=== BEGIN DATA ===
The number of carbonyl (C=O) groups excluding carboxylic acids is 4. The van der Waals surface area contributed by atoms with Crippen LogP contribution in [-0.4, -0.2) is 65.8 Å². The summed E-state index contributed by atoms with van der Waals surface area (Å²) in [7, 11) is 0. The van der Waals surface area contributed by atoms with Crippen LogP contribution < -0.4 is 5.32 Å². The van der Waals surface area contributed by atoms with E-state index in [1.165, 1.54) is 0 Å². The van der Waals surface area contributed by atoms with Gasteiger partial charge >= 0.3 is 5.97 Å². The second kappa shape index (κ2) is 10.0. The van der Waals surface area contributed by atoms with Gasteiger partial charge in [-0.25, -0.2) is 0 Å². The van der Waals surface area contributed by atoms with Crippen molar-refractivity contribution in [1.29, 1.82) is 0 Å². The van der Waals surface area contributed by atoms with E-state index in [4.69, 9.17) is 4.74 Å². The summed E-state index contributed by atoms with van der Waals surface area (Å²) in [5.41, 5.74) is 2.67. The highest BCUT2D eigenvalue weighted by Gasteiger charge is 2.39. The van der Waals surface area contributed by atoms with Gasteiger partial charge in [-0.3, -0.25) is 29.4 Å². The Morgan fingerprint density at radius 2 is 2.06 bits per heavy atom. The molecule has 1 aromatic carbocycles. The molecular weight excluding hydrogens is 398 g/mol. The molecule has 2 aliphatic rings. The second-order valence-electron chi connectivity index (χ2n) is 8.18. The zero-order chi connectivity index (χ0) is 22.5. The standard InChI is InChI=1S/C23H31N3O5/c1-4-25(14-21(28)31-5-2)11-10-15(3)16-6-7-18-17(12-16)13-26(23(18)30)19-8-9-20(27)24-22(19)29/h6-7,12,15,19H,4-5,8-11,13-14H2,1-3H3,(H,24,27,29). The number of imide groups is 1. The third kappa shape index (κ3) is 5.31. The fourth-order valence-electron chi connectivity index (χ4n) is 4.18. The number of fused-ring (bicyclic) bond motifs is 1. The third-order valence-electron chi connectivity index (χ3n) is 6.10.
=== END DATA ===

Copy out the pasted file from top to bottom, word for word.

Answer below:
The number of carbonyl (C=O) groups excluding carboxylic acids is 4. The van der Waals surface area contributed by atoms with Crippen LogP contribution in [-0.4, -0.2) is 65.8 Å². The summed E-state index contributed by atoms with van der Waals surface area (Å²) in [7, 11) is 0. The van der Waals surface area contributed by atoms with Crippen LogP contribution < -0.4 is 5.32 Å². The van der Waals surface area contributed by atoms with E-state index in [1.165, 1.54) is 0 Å². The van der Waals surface area contributed by atoms with Gasteiger partial charge >= 0.3 is 5.97 Å². The second kappa shape index (κ2) is 10.0. The van der Waals surface area contributed by atoms with Gasteiger partial charge in [-0.25, -0.2) is 0 Å². The van der Waals surface area contributed by atoms with Crippen molar-refractivity contribution in [1.29, 1.82) is 0 Å². The van der Waals surface area contributed by atoms with E-state index in [4.69, 9.17) is 4.74 Å². The summed E-state index contributed by atoms with van der Waals surface area (Å²) in [5.41, 5.74) is 2.67. The highest BCUT2D eigenvalue weighted by Gasteiger charge is 2.39. The van der Waals surface area contributed by atoms with Gasteiger partial charge in [-0.3, -0.25) is 29.4 Å². The Morgan fingerprint density at radius 2 is 2.06 bits per heavy atom. The molecule has 1 aromatic carbocycles. The molecular weight excluding hydrogens is 398 g/mol. The molecule has 2 aliphatic rings. The second-order valence-electron chi connectivity index (χ2n) is 8.18. The zero-order chi connectivity index (χ0) is 22.5. The standard InChI is InChI=1S/C23H31N3O5/c1-4-25(14-21(28)31-5-2)11-10-15(3)16-6-7-18-17(12-16)13-26(23(18)30)19-8-9-20(27)24-22(19)29/h6-7,12,15,19H,4-5,8-11,13-14H2,1-3H3,(H,24,27,29). The number of imide groups is 1. The third kappa shape index (κ3) is 5.31. The fourth-order valence-electron chi connectivity index (χ4n) is 4.18. The number of fused-ring (bicyclic) bond motifs is 1. The third-order valence-electron chi connectivity index (χ3n) is 6.10.